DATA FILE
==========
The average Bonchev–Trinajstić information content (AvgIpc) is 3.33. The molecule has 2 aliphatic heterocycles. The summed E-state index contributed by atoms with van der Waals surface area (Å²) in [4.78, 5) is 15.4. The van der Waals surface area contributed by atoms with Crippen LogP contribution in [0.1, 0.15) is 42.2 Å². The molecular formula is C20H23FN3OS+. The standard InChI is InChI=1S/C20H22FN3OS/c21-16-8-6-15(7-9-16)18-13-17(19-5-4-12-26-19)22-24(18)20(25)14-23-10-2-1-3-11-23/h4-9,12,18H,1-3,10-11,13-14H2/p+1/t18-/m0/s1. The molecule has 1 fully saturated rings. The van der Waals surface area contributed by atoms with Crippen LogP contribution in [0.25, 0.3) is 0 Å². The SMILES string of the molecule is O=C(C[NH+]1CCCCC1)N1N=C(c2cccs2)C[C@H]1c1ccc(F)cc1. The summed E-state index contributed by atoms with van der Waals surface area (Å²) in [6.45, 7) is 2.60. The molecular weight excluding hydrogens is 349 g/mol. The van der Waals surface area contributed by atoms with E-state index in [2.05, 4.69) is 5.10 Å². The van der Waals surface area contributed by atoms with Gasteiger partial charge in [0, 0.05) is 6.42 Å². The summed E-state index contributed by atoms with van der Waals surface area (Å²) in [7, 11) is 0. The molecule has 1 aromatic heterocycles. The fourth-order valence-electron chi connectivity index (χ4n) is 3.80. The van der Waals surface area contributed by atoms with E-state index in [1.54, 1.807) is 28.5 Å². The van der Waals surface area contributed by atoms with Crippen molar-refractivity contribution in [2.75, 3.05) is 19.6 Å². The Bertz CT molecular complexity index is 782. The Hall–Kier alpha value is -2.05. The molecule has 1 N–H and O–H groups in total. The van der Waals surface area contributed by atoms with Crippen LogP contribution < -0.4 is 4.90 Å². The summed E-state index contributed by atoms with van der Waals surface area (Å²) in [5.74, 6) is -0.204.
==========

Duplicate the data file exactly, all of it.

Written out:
The average Bonchev–Trinajstić information content (AvgIpc) is 3.33. The molecule has 2 aliphatic heterocycles. The summed E-state index contributed by atoms with van der Waals surface area (Å²) in [4.78, 5) is 15.4. The van der Waals surface area contributed by atoms with Crippen LogP contribution in [0.1, 0.15) is 42.2 Å². The molecular formula is C20H23FN3OS+. The standard InChI is InChI=1S/C20H22FN3OS/c21-16-8-6-15(7-9-16)18-13-17(19-5-4-12-26-19)22-24(18)20(25)14-23-10-2-1-3-11-23/h4-9,12,18H,1-3,10-11,13-14H2/p+1/t18-/m0/s1. The molecule has 1 fully saturated rings. The van der Waals surface area contributed by atoms with Crippen LogP contribution in [0.25, 0.3) is 0 Å². The SMILES string of the molecule is O=C(C[NH+]1CCCCC1)N1N=C(c2cccs2)C[C@H]1c1ccc(F)cc1. The summed E-state index contributed by atoms with van der Waals surface area (Å²) in [6.45, 7) is 2.60. The molecular weight excluding hydrogens is 349 g/mol. The van der Waals surface area contributed by atoms with E-state index in [2.05, 4.69) is 5.10 Å². The van der Waals surface area contributed by atoms with Gasteiger partial charge in [0, 0.05) is 6.42 Å². The summed E-state index contributed by atoms with van der Waals surface area (Å²) in [7, 11) is 0. The molecule has 1 aromatic heterocycles. The fourth-order valence-electron chi connectivity index (χ4n) is 3.80. The van der Waals surface area contributed by atoms with E-state index in [1.54, 1.807) is 28.5 Å². The van der Waals surface area contributed by atoms with Crippen molar-refractivity contribution in [2.75, 3.05) is 19.6 Å². The Bertz CT molecular complexity index is 782. The Hall–Kier alpha value is -2.05. The molecule has 1 N–H and O–H groups in total. The van der Waals surface area contributed by atoms with Crippen LogP contribution < -0.4 is 4.90 Å². The summed E-state index contributed by atoms with van der Waals surface area (Å²) in [5.74, 6) is -0.204.